The problem goes beyond whether the human body is "strong enough to withstand the internal pressure" that Weinbaum spoke of: the lack of atmospheric pressure outside the body would cause a difference of pressure that could cause fatal injury to the lungs. A difference in external and internal lung pressure can also cause air embolism, forcing bubbles into the bloodstream.*
Even if someone exhaled immediately, the effect of the vaccuum on the lungs could be serious and might be fatal. The vaccuum might cause bleeding from the openings of the body. It is believed that an astronaut exposed to a vaccuum would lose concisousness in ten or fifteen seconds, and would die within minutes. The outlook for a suitless astronaut would not be good.

In Weinbaum's story, the hero is said to have run a thousand feet in greater than normal gravity while carrying a girl and without breathing: that only makes things even worse than they would be otherwise. Of course, the planet Pluto actually is smaller than the Earth, something that wasn't known at the time the story was written.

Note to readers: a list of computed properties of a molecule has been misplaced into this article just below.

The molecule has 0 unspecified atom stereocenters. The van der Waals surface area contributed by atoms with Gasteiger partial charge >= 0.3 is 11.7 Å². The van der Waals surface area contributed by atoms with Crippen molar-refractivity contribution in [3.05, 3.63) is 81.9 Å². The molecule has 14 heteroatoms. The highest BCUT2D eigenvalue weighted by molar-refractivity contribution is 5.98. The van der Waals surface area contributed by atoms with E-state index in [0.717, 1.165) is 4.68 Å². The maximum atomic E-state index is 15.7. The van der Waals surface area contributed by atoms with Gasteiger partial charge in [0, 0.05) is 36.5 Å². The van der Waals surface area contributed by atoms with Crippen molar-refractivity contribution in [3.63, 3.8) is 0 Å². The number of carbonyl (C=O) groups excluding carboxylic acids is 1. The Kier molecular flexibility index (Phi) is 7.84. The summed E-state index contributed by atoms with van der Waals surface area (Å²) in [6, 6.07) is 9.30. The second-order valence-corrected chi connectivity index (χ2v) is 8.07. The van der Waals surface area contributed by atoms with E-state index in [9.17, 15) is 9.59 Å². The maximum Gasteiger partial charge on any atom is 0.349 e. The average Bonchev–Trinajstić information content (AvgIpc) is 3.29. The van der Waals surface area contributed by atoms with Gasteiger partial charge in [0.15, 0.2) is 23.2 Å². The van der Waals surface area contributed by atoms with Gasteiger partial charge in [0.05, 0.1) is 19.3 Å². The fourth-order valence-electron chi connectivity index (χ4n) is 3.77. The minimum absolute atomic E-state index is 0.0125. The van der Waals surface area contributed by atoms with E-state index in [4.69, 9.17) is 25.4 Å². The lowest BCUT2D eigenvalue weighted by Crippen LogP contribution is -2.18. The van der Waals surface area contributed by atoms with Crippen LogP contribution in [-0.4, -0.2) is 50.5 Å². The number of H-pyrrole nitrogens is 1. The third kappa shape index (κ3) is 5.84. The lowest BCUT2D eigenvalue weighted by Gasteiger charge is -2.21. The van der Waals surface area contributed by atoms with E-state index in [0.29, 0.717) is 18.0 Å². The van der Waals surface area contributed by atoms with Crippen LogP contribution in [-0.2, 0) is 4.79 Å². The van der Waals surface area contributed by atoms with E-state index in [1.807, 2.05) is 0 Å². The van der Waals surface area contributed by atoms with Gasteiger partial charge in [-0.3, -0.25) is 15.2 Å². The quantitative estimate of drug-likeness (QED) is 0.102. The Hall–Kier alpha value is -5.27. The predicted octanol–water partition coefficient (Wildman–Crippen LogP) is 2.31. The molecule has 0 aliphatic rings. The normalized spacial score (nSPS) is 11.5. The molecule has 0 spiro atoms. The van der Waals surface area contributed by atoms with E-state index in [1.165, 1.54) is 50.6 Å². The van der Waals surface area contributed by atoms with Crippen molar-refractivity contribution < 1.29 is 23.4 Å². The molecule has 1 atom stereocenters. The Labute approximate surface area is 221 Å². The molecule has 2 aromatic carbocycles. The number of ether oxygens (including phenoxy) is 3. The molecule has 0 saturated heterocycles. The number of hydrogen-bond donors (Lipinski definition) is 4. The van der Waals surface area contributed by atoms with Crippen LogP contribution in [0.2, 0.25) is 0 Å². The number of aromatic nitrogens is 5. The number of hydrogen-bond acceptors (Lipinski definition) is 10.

Stanley Weinbaum was a brilliant writer and was one of the most popular science fiction authors of his day. Even today he remains one of the most famous science fiction authors of all time. But his belief that a man could survive prolonged exposure to a vaccuum was mistaken. It's worth noting that no one has ever tried this in real life space travel.

 The Red Peri, in person.

 The famed if impractical scene from 2001: A SPACE ODDYSSEY
That's all, folks!

 * This is a problem that is sometimes encountered by scuba divers who fail to exhale when swimming up towards the surface.

Human Exposure To A Vaccum:




THE RED PERI - read the story online:

Stanley Weinbaum:





No comments:

Post a Comment